Stefan Grigat

I’ll show how permissions in SSIS SQL Server 2012/2014 are set, managed and queried.

With SQL Server 2012 Microsoft introduced a new Project Deployment Model with a dedicated SQL Server Database.
DTSX Packages are no longer deployed into the MSDB but in the SSISDB.

It’s a database, so you can manage security as in any other database but you also have the chance to set the security for every folder, project or environment.

Every Permission you set on an item like folder, project or environment is stored in the SSISDB in the
corresponding table. In the screenshot you can see the example for folders and the corresponding “folder_permissions” table.

folder permission

For this example I created two users (“Environment_Changer” and “SSIS_Executor001”).
We will give them permissions corresponding to their names. I created two different folder for two different Integration Services
projects and in each folder there are two different environments.

catalog folder structure

For the first project we will set the permissions on folder level on the second project we will explicitly set
the level on the environment to show the different levels of permissions.

The next screenshots show the effective permissions set via Management Studio:

permissions 01 folder 01

As you can see the user “Environment_Changer” has granted the permissions to read and change the objects in the project folder.


permissions 02 folder 01

The SSIS_Executor001 is allowed to read and execute the objects in the folder but there is no grant to modify.

permissions 01 folder 02

In the second folder I gave permissions on the Environment-Level only. User “Environment_Changer” is allowed to read and modify objects.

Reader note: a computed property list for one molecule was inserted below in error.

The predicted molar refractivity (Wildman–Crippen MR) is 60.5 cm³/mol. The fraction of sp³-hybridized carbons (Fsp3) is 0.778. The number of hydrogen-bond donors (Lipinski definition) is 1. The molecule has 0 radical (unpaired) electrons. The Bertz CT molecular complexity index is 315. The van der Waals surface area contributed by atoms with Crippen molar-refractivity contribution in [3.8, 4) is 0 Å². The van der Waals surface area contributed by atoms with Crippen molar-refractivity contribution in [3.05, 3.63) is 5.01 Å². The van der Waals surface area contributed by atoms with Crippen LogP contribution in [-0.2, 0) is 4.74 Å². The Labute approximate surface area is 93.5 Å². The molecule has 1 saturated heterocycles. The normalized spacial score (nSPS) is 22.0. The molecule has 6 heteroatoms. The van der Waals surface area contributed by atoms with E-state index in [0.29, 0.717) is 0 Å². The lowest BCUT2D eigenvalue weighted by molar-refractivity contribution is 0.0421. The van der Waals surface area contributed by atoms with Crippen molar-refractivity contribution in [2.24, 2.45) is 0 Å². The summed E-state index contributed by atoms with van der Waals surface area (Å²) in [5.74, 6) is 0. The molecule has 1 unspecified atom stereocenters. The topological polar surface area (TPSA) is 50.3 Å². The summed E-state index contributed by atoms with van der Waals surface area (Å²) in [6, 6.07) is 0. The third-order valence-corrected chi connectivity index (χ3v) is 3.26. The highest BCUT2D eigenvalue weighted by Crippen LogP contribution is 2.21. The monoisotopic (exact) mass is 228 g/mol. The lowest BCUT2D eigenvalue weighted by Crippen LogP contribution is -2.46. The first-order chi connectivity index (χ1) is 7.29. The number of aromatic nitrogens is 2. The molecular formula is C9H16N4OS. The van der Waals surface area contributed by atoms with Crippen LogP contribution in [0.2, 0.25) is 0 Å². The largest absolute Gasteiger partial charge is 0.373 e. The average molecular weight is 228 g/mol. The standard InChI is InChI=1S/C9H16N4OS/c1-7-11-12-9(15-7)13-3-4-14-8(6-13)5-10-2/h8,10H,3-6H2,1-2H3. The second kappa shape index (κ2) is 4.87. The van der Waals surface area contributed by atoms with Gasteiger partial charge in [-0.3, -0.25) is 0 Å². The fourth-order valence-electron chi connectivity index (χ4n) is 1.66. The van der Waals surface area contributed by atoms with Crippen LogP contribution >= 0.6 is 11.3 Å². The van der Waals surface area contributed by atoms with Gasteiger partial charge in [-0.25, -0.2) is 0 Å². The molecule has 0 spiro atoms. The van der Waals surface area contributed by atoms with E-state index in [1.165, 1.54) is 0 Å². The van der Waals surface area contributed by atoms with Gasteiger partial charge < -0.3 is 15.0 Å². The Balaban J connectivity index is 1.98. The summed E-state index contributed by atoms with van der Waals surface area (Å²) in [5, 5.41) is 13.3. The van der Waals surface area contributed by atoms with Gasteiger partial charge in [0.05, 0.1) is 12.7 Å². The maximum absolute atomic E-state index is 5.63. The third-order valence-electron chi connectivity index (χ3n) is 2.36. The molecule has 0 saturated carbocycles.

permissions 02 folder 02

And here the SSIS_Executor001 has an explicit deny on the modify permission.

This we can see and manage in the GUI. For every object there is a corresponding table for permissions.

For our first example with the folder permission we can use the following two queries to get a list of folders
and permissions set on the folder level:

 

SELECT TOP 1000
[folder_id],
[name],
[description],
[
created_by_sid]
FROM
[SSISDB].[internal].[folders]

 

SELECT TOP 1000
[id],
[sid],
[object_id],
[permission_type],
[is_deny],
[grantor_sid]
FROM

[SSISDB].[internal].[folder_permissions]

 

query results 01

We do have two folders and we can query the permissions. As all kind of information is presented by numbers I
wrote a query to have it more readable. In this query I get the folder and the environment permissions. I intentionally used the “union all” to give the
chance to use only parts of the query and have to comprehend a recursive query.

USE [SSISDB]
GO

SET ANSI_NULLS ON
GO

SET QUOTED_IDENTIFIER ON
GO

create table #Permisiontypes(
id
smallint,
description nvarchar(50)
)

 

insert into #Permisiontypes values
(
1,‚READ‘),
(2,‚MODIFY‘),
(3,‚EXECUTE‘),
(4,‚MANAGE_PERMISSIONS‘),
(100,‚CREATE_OBJECTS‘),
(101,‚READ_OBJECTS‘),
(102,‚MODIFY_OBJECTS‘),
(103,‚EXECUTE_OBJECTS‘),
(104,‚MANAGE_OBJECT_PERMISSIONS‘)

/*
Source of Info:
http://msdn.microsoft.com/en-us/library/ff878149.aspx */

 

SELECT     [Object] =  ‚Folder‘,
Foldername = fold.name,
Environmentname = NULL,
[permission_description] = #Permisiontypes.description,
Principals.Name,
[is_deny]
FROM
       [internal].[object_permissions] ObjPerm

join sys.server_principals Principals

on ObjPerm.sid = Principals.sid

join #Permisiontypes

on ObjPerm.permission_type = #Permisiontypes.id

join internal.folders fold

on fold.folder_id = ObjPerm.object_id

where object_type = 1

union all

SELECT     [Object] =  ‚Environment‘,
Foldername
= fold.name,
Environmentname = env.name,         
[permission_description] = #Permisiontypes.description,
Principals.Name,
[is_deny]

FROM       [internal].[object_permissions] ObjPerm

join sys.server_principals Principals

on ObjPerm.sid = Principals.sid

join #Permisiontypes

on ObjPerm.permission_type = #Permisiontypes.id

join  [catalog].[environments] env

on ObjPerm.object_id = env.environment_id

join catalog.folders fold

on env.folder_id = fold.folder_id

where object_type = 3

order by Object desc,Foldername,
Principals.name,
permission_description

 drop table #Permisiontypes

This gives the following result:

query results 02

 We can find all the permissions including the explicit deny we already saw in the management studio GUI.

This result can now be used in different ways. One idea could be two store it somewhere and after some month
to compare it with the current state.
So we have lightweight solution to audit the object permissions in the SSISDB.